Friday, February 22

On Watch

Google+ Pinterest LinkedIn Tumblr +

Slowboat Flotilla Runs Down West Coast of Vancouver Island, a Quintessential Pacific Northwest Cruise

By Peter A. Janssen

The Slowboat Flotilla of five cruising boats is now on its third week of running down the west side of Vancouver Island, a quintessential Pacific Northwest cruise in the ocean that isn’t all that popular. Most cruisers in that part of the world take the much more protected Inside Passage, starting on the east side of Vancouver and going up to Alaska. Indeed, the Slowboat people took another flotilla up that way earlier in the summer.

The west side of Vancouver is much more remote and possibly demanding, with a mix of jutting peninsulas, fog, rolling Pacific seas, peaceful anchorages up long sounds, sandy beaches, historic villages, and lots of wildlife, particularly salmon and otters. It’s much safer to undertake the west side in the company of others, with experienced leaders, which is what the Slowboat flotillas are all about.

This flotilla started in Port McNeill, on Queen Charlotte Strait on the northeast shore of Vancouver Island. A former logging base camp, Port McNeill is small but it has a good marina with fuel, mechanics and divers, and a grocery store is nearby. The flotilla is made up of Mana Kai, a Kadey-Krogen 44; Waterford, a Nordic Tug 32; Zube, a Frers-designed Hallberg-Rassy 39 sloop, and the two Slowboat leaders’ boats: Airship, a Nordic Tug 34 (with Laura Domela and Kevin Morris), and Safe Harbour, a Nordic Tug 37 (with Sam Landsman). The leaders are chronicling the cruise on their blog.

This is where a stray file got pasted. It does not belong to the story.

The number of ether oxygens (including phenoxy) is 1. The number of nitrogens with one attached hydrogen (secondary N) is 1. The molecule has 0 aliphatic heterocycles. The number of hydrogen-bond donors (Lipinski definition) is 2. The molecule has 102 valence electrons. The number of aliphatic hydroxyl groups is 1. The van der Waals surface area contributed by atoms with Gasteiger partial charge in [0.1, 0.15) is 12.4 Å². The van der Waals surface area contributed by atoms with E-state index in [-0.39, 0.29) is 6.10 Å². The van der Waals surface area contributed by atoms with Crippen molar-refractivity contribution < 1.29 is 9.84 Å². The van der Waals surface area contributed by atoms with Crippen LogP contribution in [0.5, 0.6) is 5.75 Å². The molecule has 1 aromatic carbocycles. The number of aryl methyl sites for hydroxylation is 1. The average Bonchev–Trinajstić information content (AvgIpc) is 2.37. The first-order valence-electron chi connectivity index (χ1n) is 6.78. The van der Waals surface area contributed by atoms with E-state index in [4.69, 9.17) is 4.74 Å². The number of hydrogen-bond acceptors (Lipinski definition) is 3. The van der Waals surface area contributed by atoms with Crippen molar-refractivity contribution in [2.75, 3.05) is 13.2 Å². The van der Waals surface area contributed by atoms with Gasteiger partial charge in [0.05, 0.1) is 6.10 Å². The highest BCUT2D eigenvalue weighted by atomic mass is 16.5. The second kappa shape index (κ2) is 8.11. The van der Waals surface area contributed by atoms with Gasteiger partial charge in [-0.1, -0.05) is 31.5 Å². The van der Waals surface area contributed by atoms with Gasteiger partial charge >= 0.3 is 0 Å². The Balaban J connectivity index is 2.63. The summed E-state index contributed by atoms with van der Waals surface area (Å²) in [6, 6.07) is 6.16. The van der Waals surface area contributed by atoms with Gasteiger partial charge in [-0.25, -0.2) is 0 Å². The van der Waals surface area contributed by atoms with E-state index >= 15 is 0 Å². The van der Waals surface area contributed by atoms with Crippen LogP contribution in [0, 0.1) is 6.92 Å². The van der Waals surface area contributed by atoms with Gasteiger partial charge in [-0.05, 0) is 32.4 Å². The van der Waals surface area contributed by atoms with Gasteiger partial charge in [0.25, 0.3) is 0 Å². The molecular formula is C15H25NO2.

After an easy cruise up to Bull Harbor at the northern tip of Vancouver, the flotilla had to run around the Brooks Peninsula, which the leaders wrote “may be the single most challenging spot on the whole west coast.” The peninsula juts about a dozen miles into the Pacific, and the wind often funnels around Cape Cook and Solander Island at about 25 knots. The flotilla departed in fog and 6-foot seas, and passed half a mile off Solander, although they never saw it in the fog. Once they were around the peninsula, however, the weather changed dramatically, the sun came out and “we surfed our way down the coast, reaching 11 knots on the face of the swells and slowing to 5 climbing up on the back. Fun!”

Later on they explored sandy beaches and inlets, but ran into more fog coming in to Westview Marina and Lodge. After they tied up and were doing their laundry, they watched fishermen bring in one wheelbarrow after another loaded with salmon, including one 32.5-pound Chinook, the result of a local fishing tournament.

They also had a bit of angst approaching Klaskish Basin in a fog bank with only a quarter-mile visibility. The entrance is only 100 feet wide at one point, and they realized that although their raster charts showed it correctly, some others had it off to the side by 50 feet. Charts willing, the Flotilla will end in Victoria. Read more:



About Author